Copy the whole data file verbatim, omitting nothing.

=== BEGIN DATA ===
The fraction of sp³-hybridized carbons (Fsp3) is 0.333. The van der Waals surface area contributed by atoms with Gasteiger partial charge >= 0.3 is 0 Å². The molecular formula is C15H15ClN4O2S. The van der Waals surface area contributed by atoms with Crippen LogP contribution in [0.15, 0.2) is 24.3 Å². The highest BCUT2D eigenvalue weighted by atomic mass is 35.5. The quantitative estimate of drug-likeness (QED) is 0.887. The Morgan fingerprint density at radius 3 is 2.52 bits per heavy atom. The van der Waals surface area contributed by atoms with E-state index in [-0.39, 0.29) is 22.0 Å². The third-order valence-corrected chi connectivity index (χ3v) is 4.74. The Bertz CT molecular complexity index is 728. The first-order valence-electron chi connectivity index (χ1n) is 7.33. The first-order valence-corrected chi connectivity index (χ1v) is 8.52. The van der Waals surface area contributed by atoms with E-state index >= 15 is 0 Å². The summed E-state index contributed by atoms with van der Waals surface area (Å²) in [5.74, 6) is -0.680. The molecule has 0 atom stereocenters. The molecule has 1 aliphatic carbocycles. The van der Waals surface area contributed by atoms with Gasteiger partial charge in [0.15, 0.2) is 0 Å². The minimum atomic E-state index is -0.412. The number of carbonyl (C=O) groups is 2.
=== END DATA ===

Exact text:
The fraction of sp³-hybridized carbons (Fsp3) is 0.333. The van der Waals surface area contributed by atoms with Gasteiger partial charge >= 0.3 is 0 Å². The molecular formula is C15H15ClN4O2S. The van der Waals surface area contributed by atoms with Crippen LogP contribution in [0.15, 0.2) is 24.3 Å². The highest BCUT2D eigenvalue weighted by atomic mass is 35.5. The quantitative estimate of drug-likeness (QED) is 0.887. The Morgan fingerprint density at radius 3 is 2.52 bits per heavy atom. The van der Waals surface area contributed by atoms with E-state index in [-0.39, 0.29) is 22.0 Å². The third-order valence-corrected chi connectivity index (χ3v) is 4.74. The Bertz CT molecular complexity index is 728. The first-order valence-electron chi connectivity index (χ1n) is 7.33. The first-order valence-corrected chi connectivity index (χ1v) is 8.52. The van der Waals surface area contributed by atoms with E-state index >= 15 is 0 Å². The summed E-state index contributed by atoms with van der Waals surface area (Å²) in [5.74, 6) is -0.680. The molecule has 0 atom stereocenters. The molecule has 1 aliphatic carbocycles. The van der Waals surface area contributed by atoms with Gasteiger partial charge in [0.15, 0.2) is 0 Å². The minimum atomic E-state index is -0.412. The number of carbonyl (C=O) groups is 2.